Today was a big day for the Pittsburgh Penguins as well as the league in general. Though it hasn’t been finalized and announced yet, Kris Letang will be brought back for eight more years. Also, shortly before the draft started, Tyler Kennedy was traded to the San Jose Sharks to put the Penguins into the second round. Here’s how the picks went. When reading this, please know I had to research these guys. I’m not nearly as smart as the guys over at Faceoff Factor.
Second Round: Tristan Jarry, G, Edmonton Oil Kings
This was the pick that the Penguins got for Kennedy and they used it for the 18 year old goaltender. The past two years, Jarry has played backup to former Calgary draft pick Laurent Brossoit. Next year, Jarry should get his shot at being the starter. If he performs in that role nearly as well as he did as a backup, the Pens should be in good shape. Jarry is a butterfly style goaltender who likes to get involved in the game. He has a tendency to leave his net and he loves to play the puck. He’s also considered to be excellent as a backwards skater. While that’s a positive when getting involved on odd man breaks, he also tends to get caught too far back in his crease. Rebound control is also considered another one of his weaknesses.
Third Round: Jake Guentzel, C, Sioux City Musketeers
This guy can only be described as pint sized. I’m bigger than he is. He’s a whopping 5’9″ and 153 pounds. Guentzel isn’t very big or fast but his success to this point has come from being the smartest player on the ice. He has committed to Nebraska-Omaha which is where he will play next season. He has good vision and always knows what his next move is going to be. He also prides himself on backchecking and supporting the puck, two things that the Penguins were pretty deficient at in the Eastern Conference Finals.
Fourth Round: Ryan Segalla, D, Salibury Prep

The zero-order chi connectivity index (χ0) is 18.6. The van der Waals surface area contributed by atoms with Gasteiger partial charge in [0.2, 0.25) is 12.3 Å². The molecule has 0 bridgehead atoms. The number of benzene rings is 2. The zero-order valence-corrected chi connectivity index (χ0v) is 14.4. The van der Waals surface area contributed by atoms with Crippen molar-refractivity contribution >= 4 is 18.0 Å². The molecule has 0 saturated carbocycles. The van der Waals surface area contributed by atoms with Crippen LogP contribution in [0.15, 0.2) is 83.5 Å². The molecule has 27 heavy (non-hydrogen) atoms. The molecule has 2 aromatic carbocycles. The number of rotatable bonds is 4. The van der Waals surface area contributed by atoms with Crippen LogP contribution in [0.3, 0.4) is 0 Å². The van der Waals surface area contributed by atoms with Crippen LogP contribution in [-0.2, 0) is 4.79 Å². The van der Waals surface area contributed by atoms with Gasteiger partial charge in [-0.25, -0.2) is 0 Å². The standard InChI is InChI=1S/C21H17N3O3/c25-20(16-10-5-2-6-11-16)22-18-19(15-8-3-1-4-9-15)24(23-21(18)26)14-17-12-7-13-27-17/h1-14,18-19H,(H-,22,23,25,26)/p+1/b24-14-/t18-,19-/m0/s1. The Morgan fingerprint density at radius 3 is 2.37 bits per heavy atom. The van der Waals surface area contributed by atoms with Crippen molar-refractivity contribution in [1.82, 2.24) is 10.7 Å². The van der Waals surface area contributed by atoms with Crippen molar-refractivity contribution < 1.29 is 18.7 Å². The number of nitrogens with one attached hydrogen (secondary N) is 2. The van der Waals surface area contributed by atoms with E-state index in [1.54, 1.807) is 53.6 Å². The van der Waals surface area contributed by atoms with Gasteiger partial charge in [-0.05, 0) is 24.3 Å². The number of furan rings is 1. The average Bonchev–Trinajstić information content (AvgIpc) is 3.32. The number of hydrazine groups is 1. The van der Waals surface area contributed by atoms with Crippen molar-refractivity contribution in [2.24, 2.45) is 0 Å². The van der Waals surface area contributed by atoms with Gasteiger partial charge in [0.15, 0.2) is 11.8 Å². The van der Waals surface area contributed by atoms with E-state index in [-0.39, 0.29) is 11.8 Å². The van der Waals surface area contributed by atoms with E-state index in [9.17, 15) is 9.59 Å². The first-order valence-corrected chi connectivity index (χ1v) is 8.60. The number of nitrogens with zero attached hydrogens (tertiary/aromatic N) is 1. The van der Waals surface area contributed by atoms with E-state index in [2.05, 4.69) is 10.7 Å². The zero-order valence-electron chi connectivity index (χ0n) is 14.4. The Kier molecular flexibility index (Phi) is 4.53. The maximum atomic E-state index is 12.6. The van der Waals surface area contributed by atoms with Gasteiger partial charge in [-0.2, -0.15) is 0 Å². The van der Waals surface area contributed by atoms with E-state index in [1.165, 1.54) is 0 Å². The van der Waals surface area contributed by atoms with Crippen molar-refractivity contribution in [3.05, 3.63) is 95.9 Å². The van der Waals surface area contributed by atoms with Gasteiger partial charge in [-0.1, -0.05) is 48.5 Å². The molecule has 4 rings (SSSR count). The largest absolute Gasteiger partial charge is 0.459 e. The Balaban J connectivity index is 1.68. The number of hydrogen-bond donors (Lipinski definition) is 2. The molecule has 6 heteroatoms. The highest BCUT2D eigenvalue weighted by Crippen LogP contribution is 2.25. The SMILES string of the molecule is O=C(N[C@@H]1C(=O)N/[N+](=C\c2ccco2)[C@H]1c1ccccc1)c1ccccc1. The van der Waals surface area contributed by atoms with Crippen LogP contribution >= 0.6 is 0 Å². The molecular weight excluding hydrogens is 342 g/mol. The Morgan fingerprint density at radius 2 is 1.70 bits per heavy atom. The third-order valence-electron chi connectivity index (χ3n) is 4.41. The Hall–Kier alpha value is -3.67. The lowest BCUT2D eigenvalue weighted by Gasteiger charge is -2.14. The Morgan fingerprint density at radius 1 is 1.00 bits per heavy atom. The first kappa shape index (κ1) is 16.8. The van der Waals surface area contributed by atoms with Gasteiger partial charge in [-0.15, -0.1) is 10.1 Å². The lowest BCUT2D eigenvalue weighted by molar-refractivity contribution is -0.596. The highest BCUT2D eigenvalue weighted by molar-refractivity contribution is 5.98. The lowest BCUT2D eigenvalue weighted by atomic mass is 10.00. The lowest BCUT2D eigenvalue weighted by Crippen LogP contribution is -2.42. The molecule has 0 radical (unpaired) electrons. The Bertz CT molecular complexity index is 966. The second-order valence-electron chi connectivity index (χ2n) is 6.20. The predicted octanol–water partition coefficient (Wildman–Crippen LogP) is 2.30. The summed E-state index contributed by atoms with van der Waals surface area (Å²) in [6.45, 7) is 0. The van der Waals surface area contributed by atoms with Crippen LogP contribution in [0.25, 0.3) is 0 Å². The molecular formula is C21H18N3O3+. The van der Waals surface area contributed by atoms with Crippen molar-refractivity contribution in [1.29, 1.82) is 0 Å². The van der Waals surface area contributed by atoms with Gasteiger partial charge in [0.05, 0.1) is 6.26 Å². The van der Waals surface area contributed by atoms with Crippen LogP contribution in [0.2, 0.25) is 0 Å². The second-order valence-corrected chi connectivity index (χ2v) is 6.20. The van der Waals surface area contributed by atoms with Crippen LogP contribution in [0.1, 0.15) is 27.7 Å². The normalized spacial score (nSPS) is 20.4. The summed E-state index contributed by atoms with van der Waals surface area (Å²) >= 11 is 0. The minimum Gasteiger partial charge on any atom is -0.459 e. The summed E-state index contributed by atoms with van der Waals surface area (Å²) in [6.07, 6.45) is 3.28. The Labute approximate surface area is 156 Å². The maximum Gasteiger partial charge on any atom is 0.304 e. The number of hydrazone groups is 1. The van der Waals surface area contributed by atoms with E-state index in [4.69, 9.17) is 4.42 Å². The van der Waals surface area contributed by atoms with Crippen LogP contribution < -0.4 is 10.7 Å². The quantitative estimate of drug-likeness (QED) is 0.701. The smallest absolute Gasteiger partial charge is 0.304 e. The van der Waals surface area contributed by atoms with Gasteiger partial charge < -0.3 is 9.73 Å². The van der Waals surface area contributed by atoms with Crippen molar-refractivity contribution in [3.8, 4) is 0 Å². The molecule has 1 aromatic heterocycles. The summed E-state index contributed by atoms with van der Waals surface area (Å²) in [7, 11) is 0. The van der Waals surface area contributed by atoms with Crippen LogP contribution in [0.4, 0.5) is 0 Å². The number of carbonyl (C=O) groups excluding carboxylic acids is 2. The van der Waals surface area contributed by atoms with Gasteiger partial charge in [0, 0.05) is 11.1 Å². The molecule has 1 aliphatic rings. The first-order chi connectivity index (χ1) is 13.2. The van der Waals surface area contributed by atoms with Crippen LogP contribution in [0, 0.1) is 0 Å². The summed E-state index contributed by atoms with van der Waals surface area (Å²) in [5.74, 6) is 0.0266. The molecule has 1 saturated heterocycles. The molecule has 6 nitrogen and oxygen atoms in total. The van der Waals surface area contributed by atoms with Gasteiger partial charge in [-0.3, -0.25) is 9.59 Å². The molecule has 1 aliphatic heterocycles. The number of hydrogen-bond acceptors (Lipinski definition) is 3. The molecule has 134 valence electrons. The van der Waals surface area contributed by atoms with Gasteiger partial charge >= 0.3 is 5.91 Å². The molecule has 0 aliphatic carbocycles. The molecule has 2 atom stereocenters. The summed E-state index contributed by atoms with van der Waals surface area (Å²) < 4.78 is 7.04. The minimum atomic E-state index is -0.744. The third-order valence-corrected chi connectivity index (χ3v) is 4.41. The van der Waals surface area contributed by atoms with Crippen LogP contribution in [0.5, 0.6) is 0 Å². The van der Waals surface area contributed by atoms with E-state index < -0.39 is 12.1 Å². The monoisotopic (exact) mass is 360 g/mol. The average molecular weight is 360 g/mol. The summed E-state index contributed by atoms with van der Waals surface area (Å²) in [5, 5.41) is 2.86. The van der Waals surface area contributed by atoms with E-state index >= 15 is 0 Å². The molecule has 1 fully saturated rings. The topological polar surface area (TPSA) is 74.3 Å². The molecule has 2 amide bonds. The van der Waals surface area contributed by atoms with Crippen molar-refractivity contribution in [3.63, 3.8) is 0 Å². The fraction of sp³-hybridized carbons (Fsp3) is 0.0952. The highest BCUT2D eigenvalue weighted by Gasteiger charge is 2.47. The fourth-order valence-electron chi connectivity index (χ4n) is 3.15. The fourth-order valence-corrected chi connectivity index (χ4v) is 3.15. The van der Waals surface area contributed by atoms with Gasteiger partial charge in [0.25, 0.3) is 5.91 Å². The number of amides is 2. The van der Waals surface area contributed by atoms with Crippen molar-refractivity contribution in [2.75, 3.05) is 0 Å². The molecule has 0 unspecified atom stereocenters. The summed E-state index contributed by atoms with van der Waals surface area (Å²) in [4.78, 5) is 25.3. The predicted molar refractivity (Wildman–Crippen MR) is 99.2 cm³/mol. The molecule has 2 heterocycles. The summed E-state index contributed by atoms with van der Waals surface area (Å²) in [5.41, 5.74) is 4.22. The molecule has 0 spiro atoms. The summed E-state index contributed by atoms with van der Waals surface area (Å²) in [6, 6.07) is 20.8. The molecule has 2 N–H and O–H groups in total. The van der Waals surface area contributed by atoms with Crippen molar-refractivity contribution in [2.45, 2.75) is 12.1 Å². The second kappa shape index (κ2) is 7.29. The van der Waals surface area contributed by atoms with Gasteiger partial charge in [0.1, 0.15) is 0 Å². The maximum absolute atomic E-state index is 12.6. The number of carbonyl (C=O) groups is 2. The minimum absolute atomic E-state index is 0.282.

The scouting report on Segalla pretty much describes everything that the Pens were missing on defense in the playoffs. He’s the captain of his high school team. He plays special teams. He likes to get into the dirty areas and he’s very smart with the puck on his stick. This is another guy that the Pens took because he is a “heady” player. He’s not the most talented but he’s very smart and always makes the right play. He’s committed to play at UConn next year.
Sixth Round: Dane Birks, D, Merritt Centennials
Birks is relatively large at 6’3″ and 190 pounds but the biggest thing for him at this point is learning to play with his size. He had a pretty significant growth spurt over the past year. Birks will be playing at Michigan Tech next year and he adds to an already deep prospect list at the position.
Sixth Round: Blaine Byron, C, Smith Falls Bears
Byron played for the Kemptville 73’s before moving on to the Bears. Like Guentzel, he’s a relatively small forward. He’s been much more of a playmaker than a goal scorer throughout his junior career. He will play for University of Maine next season.
Seventh Round: Troy Josephs, C, St. Michael’s Buzzers
The third center of the draft for the Penguins comes from the OJHL. Josephs is everything that Byron isn’t. He is more of a goal scorer though he has tremendous play making ability on the power play. Next season, Josephs will be playing for Clarkson University.